After an initial, thorough subjective history is obtained, including a recitation of ongoing symptoms and disruption of activities of daily living, a battery of tests is typically performed, to determine a plan of care for optimized therapy. There are a large number of methods available for testing patients with MAV, and an optimal testing protocol is yet to be determined for this population. Some combination of computerized audiological and vestibular-function tests is typically employed, including positional testing with video-oculography; oculomotor and VOR (vestibulo-ocular reflex) assessments with gaze stability and/or dynamic visual acuity testing; horizontal canal testing with VENG (video electronystagmography), with calorics or rotational chair testing (preferred); audio-gram and ABR (auditory brainstem response test); functional balance and gait assessments with CDP (computerized dynamic posturography); and the newest test, VEMP.
In one clinic, a review of results obtained from such tests with MAV patients reveals a combination of findings that are attributable to both central processes and peripheral vestibular functions.
An important component of the evaluation is reliable documentation of the degree of limitation of daily functional capacities. A number of questionnaires and inventories have been employed for this purpose, including the Jacobsen Dizziness Inventory, Dynamic Gait Index, Activities-Specific Balance Confidence Scale, Timed Up and Go test, and others.7,13
The methodology believed to have the highest efficacy in the management of migraine dizziness is a combination of medications, vestibular rehabilitation, and lifestyle modifications that include limitation of the risk factors associated with migraine (those related to diet, sleep, stress, exercise, and environmental factors).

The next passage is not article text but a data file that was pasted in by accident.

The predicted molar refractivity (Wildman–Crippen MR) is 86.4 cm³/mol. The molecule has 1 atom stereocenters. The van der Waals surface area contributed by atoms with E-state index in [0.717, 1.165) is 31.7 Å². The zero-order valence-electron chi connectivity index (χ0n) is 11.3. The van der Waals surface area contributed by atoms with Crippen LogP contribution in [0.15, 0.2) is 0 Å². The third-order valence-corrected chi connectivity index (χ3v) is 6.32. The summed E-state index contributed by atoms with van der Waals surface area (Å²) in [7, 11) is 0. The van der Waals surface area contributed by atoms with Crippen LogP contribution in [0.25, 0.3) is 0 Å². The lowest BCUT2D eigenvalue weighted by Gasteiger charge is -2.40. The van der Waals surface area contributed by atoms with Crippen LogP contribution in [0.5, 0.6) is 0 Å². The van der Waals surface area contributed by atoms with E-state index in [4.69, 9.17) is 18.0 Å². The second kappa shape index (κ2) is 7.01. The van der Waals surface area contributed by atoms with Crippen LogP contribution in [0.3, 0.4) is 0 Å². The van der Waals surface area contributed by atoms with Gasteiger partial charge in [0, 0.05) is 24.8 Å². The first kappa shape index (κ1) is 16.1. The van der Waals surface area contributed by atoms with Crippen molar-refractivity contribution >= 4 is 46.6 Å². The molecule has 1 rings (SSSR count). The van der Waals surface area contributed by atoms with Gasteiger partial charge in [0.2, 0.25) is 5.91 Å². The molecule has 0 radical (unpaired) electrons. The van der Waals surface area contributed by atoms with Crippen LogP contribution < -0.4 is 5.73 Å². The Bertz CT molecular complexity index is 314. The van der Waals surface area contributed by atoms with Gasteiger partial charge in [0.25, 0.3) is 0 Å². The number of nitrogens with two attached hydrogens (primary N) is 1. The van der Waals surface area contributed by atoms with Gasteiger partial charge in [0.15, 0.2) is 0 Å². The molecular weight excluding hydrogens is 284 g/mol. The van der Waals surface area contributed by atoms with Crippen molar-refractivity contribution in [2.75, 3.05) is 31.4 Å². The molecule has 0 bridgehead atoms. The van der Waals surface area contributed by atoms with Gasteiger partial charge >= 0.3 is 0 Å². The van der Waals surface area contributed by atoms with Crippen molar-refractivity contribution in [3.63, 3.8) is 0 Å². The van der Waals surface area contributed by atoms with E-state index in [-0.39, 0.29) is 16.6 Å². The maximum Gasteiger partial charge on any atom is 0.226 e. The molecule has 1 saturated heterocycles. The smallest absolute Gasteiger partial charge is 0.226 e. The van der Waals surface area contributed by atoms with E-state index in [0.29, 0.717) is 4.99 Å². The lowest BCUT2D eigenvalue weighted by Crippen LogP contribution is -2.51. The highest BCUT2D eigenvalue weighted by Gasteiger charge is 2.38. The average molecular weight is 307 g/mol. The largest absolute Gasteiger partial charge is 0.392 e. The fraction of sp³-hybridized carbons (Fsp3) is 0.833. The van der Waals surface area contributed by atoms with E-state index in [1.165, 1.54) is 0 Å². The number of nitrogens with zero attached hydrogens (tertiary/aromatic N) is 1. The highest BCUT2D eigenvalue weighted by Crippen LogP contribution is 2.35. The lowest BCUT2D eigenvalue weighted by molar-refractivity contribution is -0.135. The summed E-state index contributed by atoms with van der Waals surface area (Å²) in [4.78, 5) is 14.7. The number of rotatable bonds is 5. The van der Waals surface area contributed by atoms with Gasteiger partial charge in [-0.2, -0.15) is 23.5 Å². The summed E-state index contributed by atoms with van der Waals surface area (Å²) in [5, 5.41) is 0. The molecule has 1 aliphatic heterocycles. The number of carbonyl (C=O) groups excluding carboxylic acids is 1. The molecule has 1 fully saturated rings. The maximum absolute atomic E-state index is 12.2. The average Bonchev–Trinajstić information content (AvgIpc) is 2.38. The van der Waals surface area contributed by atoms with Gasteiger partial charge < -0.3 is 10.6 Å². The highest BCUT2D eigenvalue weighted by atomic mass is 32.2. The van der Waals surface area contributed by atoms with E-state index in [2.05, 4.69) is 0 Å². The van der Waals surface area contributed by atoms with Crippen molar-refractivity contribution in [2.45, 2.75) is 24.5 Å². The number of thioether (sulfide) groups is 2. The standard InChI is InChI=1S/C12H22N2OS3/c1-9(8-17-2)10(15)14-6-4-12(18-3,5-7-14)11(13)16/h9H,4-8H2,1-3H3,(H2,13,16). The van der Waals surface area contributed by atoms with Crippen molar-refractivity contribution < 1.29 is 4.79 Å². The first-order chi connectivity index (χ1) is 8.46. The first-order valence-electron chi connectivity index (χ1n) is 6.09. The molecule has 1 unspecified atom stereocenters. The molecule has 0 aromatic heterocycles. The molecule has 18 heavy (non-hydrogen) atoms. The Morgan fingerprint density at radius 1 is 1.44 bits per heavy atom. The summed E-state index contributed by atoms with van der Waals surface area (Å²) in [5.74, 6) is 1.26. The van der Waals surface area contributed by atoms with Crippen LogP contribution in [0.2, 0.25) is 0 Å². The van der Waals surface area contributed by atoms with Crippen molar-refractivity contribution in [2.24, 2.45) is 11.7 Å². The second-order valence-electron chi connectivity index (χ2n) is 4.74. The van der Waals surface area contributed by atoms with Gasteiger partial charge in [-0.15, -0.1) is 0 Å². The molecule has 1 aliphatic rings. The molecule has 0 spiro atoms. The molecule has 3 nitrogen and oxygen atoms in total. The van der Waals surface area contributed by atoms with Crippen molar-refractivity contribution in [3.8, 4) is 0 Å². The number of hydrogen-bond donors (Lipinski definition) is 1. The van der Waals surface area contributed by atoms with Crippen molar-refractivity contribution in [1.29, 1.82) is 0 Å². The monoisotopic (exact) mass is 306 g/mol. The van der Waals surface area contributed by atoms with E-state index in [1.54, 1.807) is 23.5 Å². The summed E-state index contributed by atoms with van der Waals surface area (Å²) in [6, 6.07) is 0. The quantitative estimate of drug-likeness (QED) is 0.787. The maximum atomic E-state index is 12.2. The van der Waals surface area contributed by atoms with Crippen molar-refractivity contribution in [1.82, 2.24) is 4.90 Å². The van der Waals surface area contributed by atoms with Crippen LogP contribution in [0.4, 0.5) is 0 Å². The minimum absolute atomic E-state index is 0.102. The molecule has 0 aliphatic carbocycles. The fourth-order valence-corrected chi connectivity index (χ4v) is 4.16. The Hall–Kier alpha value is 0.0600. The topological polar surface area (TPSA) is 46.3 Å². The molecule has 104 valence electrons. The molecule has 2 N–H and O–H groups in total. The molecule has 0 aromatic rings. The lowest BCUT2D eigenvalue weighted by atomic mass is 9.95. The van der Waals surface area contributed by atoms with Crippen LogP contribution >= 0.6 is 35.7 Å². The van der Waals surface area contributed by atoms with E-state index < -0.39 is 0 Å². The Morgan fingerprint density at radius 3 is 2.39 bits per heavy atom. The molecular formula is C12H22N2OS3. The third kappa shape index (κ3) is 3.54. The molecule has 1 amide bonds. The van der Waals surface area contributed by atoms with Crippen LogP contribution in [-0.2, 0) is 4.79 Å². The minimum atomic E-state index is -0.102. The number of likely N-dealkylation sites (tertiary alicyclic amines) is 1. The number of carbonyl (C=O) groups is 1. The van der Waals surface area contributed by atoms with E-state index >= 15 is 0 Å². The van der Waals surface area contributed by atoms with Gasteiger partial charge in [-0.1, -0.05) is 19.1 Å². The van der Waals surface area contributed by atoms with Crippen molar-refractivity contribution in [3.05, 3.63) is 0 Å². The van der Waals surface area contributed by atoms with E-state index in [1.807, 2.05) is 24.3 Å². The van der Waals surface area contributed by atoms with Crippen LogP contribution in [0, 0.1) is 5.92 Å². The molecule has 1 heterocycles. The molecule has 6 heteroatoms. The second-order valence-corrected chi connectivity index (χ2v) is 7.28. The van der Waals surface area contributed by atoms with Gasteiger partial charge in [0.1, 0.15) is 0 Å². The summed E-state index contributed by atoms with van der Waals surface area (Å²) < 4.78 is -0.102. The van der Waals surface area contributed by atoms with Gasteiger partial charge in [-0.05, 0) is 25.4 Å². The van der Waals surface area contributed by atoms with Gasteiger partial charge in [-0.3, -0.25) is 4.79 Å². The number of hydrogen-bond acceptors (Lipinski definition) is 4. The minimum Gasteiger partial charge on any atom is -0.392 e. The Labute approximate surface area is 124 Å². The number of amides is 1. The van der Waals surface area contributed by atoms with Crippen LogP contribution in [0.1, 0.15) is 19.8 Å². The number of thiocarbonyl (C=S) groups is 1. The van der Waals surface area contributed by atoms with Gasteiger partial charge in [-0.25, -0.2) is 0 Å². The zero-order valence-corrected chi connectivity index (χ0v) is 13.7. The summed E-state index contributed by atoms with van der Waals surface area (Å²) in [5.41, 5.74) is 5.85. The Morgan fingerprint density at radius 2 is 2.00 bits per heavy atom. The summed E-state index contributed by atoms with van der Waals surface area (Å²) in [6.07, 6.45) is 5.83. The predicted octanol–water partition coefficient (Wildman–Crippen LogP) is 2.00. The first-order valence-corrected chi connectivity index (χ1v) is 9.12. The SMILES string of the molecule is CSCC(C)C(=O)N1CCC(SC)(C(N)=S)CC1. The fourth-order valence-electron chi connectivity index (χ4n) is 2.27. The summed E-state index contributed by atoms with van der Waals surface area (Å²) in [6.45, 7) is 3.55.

Medications may be prescribed to prevent migraines or to stop a migraine that has already started. Drugs used to prevent frequent migraine attacks include beta-blockers, tricyclics, antidepressants, calcium channel blockers, and certain anticonvulsant medications. Drugs commonly used to stop migraine are aspirin, ibuprofen, isometheptene mucate, and the triptans, such as Imitrex and Relpax. Some of these medications work by blocking the action of serotonin (a neurotransmitter that causes large blood vessels to contract) or prostaglandins (a family of chemicals stimulated by estrogen that cause blood vessels to expand and contract).14
Newer preventive medications, such as topiramate (an anticonvulsant), have been added to the physician’s arsenal. In addition, the use of triptans and other abortive medications has nearly tripled in the past five years.
The benefits of vestibular rehabilitation are well documented to reduce symptoms and restore function for vestibular-related disorders.7,13
For patients who have alterations in oculomotor functions giving rise to visual perceptual deficits, a concentrated rehabilitation program consisting of VOR and gaze-stability exercises that emphasize visual acuity is effective. In cases where BPPV exists, performing canalith repositioning maneuvers is effective.
Postural instability and gait alterations respond to balance and gait-training tasks and exercises. Dual tasking and exercises that combine hand-eye coordination, balance maintenance, and gaze stability are effective as well, and can be combined with general conditioning exercises to the extent tolerated by the patient’s general health.
In patients with cervicalgia and cervical muscle spasms that limit range of motion, treatment may also include modalities and manual mobilization and stretching of the upper cervical segments, in order to diminish the muscle spasms and guarding and restore normal mobility to the neck. As an adjunct to therapy, greater occipital nerve block (GON) injections are often helpful in reducing symptoms and restoring motion.
A consistent effort by the patient to adhere to necessary lifestyle modifications (including avoiding the migraine triggers mentioned above), medication usage as prescribed, and specific tasks and exercises performed independently at home are critical to the success of the overall rehabilitation program. Such adherence is essential for the effective reduction of the symptoms and limitations of function caused by migraine-related dizziness.7